Duodenal Switch is similar to biliopancreatic diversion bypass, or BPD, but instead of a small stomach pouch, a sleeve-shaped stomach is made. The surgeon attaches the final section of the small intestine into the stomach sleeve. Duodenal switch has the same result as other stomach bypass surgeries: bypassing the rest of the small intestine resulting in less absorption of calories and nutrients, causing the feeling of being full.
Biliopancreatic diversion with duodenal switch (BPD-DS)
The duodenal switch, or BPD-DS, is a complex bariatric procedure and is considered a bigger operation than simple gastric bypass. A large amount of the lower stomach, about half, is permanently and irreversibly removed. The remaining top portion of the stomach is stapled or sutured and formed into the shape and size of a banana.
Much of the small intestine is rerouted, forming two separate pathways and one common channel. The shorter pathway routes food from the stomach to the common channel. The longer pathway carries bile to the common channel. In the common channel, the contents from the stomach mix with the bile before traveling to the large intestine. The purpose of this design is to reduce the absorption of fat and limit the time the body has to draw calories from food.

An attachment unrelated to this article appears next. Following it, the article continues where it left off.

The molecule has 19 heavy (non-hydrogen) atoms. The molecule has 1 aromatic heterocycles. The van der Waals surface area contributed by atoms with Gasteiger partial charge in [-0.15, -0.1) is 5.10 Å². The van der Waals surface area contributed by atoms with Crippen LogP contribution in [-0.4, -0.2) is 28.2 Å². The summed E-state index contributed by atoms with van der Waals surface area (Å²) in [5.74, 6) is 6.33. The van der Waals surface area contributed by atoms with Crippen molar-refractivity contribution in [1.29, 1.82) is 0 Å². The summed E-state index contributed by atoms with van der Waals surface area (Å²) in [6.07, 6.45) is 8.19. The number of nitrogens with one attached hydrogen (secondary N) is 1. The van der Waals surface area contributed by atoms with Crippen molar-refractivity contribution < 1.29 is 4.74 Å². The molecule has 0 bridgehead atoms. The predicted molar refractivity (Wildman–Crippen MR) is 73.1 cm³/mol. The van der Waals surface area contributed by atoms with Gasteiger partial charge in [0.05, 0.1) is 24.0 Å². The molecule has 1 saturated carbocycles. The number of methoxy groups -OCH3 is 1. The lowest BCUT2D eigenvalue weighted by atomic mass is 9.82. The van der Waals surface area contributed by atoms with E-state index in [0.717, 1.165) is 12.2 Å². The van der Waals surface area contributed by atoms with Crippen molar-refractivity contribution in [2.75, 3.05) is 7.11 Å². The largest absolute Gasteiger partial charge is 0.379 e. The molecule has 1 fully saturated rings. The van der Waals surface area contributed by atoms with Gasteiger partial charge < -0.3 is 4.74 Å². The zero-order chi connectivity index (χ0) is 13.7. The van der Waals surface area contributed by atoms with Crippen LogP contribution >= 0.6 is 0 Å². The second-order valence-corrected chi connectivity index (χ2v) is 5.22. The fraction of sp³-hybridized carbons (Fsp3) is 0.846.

Duodenal switch advantages
Patients are able to eat larger portions than other bypass surgeries because of a larger stomach size and the pylorus, a stomach valve located at the bottom of the stomach, usually bypassed by other bariatric surgeries, remains intact. The intact pylorus also eliminates the possibly of ulcers, blockages, and dumping syndrome, a condition in which the stomach empties its contents into the small intestine too quickly, causing cramping and nausea, ulcers, and blockages. Food is able to digest normally and sustain more nutrients because of the preservation of the pylorus and duodenum.
Duodenal switch risks
Since a large section of small intestine is bypassed, substantial malabsorption can occur, causing an increased risk of long-term nutritional deficits. Nutritional supplements like multivitamins, iron, and calcium are important after surgery. In addition to nutritional deficiencies, the following risks could occur:
- Frequent soft bowel movements
- Foul smelling flatulence, gas pains, bloating
- Change in body odor
- Hair loss
- Intolerance of certain foods
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